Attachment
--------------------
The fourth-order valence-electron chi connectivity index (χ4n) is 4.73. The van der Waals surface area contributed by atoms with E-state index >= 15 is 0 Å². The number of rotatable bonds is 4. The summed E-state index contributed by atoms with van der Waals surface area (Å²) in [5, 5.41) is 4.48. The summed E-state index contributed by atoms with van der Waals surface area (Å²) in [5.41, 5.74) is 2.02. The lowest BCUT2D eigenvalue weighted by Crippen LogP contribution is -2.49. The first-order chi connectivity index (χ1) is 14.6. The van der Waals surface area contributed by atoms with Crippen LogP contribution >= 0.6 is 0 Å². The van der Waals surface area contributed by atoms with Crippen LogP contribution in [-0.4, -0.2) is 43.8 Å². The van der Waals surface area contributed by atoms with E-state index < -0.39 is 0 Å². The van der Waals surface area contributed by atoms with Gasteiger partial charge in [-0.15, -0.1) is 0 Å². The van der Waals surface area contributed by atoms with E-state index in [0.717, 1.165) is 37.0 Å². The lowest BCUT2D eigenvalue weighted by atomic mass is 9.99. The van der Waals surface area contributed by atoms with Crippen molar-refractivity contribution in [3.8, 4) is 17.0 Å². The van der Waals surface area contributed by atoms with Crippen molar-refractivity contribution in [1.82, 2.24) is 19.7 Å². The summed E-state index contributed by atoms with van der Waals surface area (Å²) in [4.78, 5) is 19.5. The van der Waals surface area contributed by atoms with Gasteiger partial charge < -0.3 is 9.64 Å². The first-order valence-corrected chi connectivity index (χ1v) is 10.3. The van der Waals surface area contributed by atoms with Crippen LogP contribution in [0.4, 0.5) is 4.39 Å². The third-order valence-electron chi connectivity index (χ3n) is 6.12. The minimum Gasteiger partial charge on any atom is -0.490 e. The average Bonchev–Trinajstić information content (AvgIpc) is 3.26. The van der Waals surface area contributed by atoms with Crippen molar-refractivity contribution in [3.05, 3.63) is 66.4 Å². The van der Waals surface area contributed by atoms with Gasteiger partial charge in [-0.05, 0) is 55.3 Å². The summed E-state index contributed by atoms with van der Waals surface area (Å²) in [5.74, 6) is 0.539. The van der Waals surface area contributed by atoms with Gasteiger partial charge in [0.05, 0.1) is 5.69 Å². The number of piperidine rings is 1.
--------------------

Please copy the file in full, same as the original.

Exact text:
The fourth-order valence-electron chi connectivity index (χ4n) is 4.73. The van der Waals surface area contributed by atoms with E-state index >= 15 is 0 Å². The number of rotatable bonds is 4. The summed E-state index contributed by atoms with van der Waals surface area (Å²) in [5, 5.41) is 4.48. The summed E-state index contributed by atoms with van der Waals surface area (Å²) in [5.41, 5.74) is 2.02. The lowest BCUT2D eigenvalue weighted by Crippen LogP contribution is -2.49. The first-order chi connectivity index (χ1) is 14.6. The van der Waals surface area contributed by atoms with Crippen LogP contribution >= 0.6 is 0 Å². The van der Waals surface area contributed by atoms with Crippen LogP contribution in [-0.4, -0.2) is 43.8 Å². The van der Waals surface area contributed by atoms with E-state index < -0.39 is 0 Å². The van der Waals surface area contributed by atoms with Gasteiger partial charge in [-0.15, -0.1) is 0 Å². The van der Waals surface area contributed by atoms with E-state index in [0.717, 1.165) is 37.0 Å². The lowest BCUT2D eigenvalue weighted by atomic mass is 9.99. The van der Waals surface area contributed by atoms with Crippen molar-refractivity contribution in [3.8, 4) is 17.0 Å². The van der Waals surface area contributed by atoms with Crippen molar-refractivity contribution in [1.82, 2.24) is 19.7 Å². The summed E-state index contributed by atoms with van der Waals surface area (Å²) in [4.78, 5) is 19.5. The van der Waals surface area contributed by atoms with Gasteiger partial charge < -0.3 is 9.64 Å². The first-order valence-corrected chi connectivity index (χ1v) is 10.3. The van der Waals surface area contributed by atoms with Crippen LogP contribution in [0.4, 0.5) is 4.39 Å². The third-order valence-electron chi connectivity index (χ3n) is 6.12. The minimum Gasteiger partial charge on any atom is -0.490 e. The average Bonchev–Trinajstić information content (AvgIpc) is 3.26. The van der Waals surface area contributed by atoms with Crippen molar-refractivity contribution in [3.05, 3.63) is 66.4 Å². The van der Waals surface area contributed by atoms with Gasteiger partial charge in [-0.05, 0) is 55.3 Å². The summed E-state index contributed by atoms with van der Waals surface area (Å²) in [5.74, 6) is 0.539. The van der Waals surface area contributed by atoms with Gasteiger partial charge in [0.05, 0.1) is 5.69 Å². The number of piperidine rings is 1.